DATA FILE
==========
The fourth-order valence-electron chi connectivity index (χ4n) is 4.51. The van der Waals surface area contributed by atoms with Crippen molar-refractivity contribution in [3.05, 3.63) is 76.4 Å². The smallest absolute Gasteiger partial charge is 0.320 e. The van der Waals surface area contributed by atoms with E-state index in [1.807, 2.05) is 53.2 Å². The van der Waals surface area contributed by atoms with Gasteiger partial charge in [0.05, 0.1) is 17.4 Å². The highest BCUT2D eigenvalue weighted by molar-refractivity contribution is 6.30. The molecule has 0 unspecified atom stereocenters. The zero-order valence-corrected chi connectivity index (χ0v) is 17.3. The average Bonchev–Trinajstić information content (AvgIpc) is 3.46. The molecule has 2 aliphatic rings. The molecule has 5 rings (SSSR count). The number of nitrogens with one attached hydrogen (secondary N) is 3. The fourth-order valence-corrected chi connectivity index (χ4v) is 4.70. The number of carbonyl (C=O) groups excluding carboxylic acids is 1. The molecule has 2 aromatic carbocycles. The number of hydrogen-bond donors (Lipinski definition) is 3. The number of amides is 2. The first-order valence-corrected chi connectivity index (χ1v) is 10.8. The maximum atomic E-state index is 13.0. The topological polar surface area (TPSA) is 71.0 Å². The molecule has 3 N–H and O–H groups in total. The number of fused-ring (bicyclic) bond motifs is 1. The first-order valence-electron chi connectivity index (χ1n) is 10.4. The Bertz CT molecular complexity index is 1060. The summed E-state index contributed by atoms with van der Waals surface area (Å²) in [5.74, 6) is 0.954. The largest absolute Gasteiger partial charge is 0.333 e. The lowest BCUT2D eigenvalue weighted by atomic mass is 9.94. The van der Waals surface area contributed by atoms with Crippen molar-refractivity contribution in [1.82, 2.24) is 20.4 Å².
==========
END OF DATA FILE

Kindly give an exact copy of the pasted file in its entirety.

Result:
The fourth-order valence-electron chi connectivity index (χ4n) is 4.51. The van der Waals surface area contributed by atoms with Crippen molar-refractivity contribution in [3.05, 3.63) is 76.4 Å². The smallest absolute Gasteiger partial charge is 0.320 e. The van der Waals surface area contributed by atoms with E-state index in [1.807, 2.05) is 53.2 Å². The van der Waals surface area contributed by atoms with Gasteiger partial charge in [0.05, 0.1) is 17.4 Å². The highest BCUT2D eigenvalue weighted by molar-refractivity contribution is 6.30. The molecule has 0 unspecified atom stereocenters. The zero-order valence-corrected chi connectivity index (χ0v) is 17.3. The average Bonchev–Trinajstić information content (AvgIpc) is 3.46. The molecule has 2 aliphatic rings. The molecule has 5 rings (SSSR count). The number of nitrogens with one attached hydrogen (secondary N) is 3. The fourth-order valence-corrected chi connectivity index (χ4v) is 4.70. The number of carbonyl (C=O) groups excluding carboxylic acids is 1. The molecule has 2 aromatic carbocycles. The number of hydrogen-bond donors (Lipinski definition) is 3. The number of amides is 2. The first-order valence-corrected chi connectivity index (χ1v) is 10.8. The maximum atomic E-state index is 13.0. The topological polar surface area (TPSA) is 71.0 Å². The molecule has 3 N–H and O–H groups in total. The number of fused-ring (bicyclic) bond motifs is 1. The first-order valence-electron chi connectivity index (χ1n) is 10.4. The Bertz CT molecular complexity index is 1060. The summed E-state index contributed by atoms with van der Waals surface area (Å²) in [5.74, 6) is 0.954. The largest absolute Gasteiger partial charge is 0.333 e. The lowest BCUT2D eigenvalue weighted by atomic mass is 9.94. The van der Waals surface area contributed by atoms with Crippen molar-refractivity contribution in [1.82, 2.24) is 20.4 Å².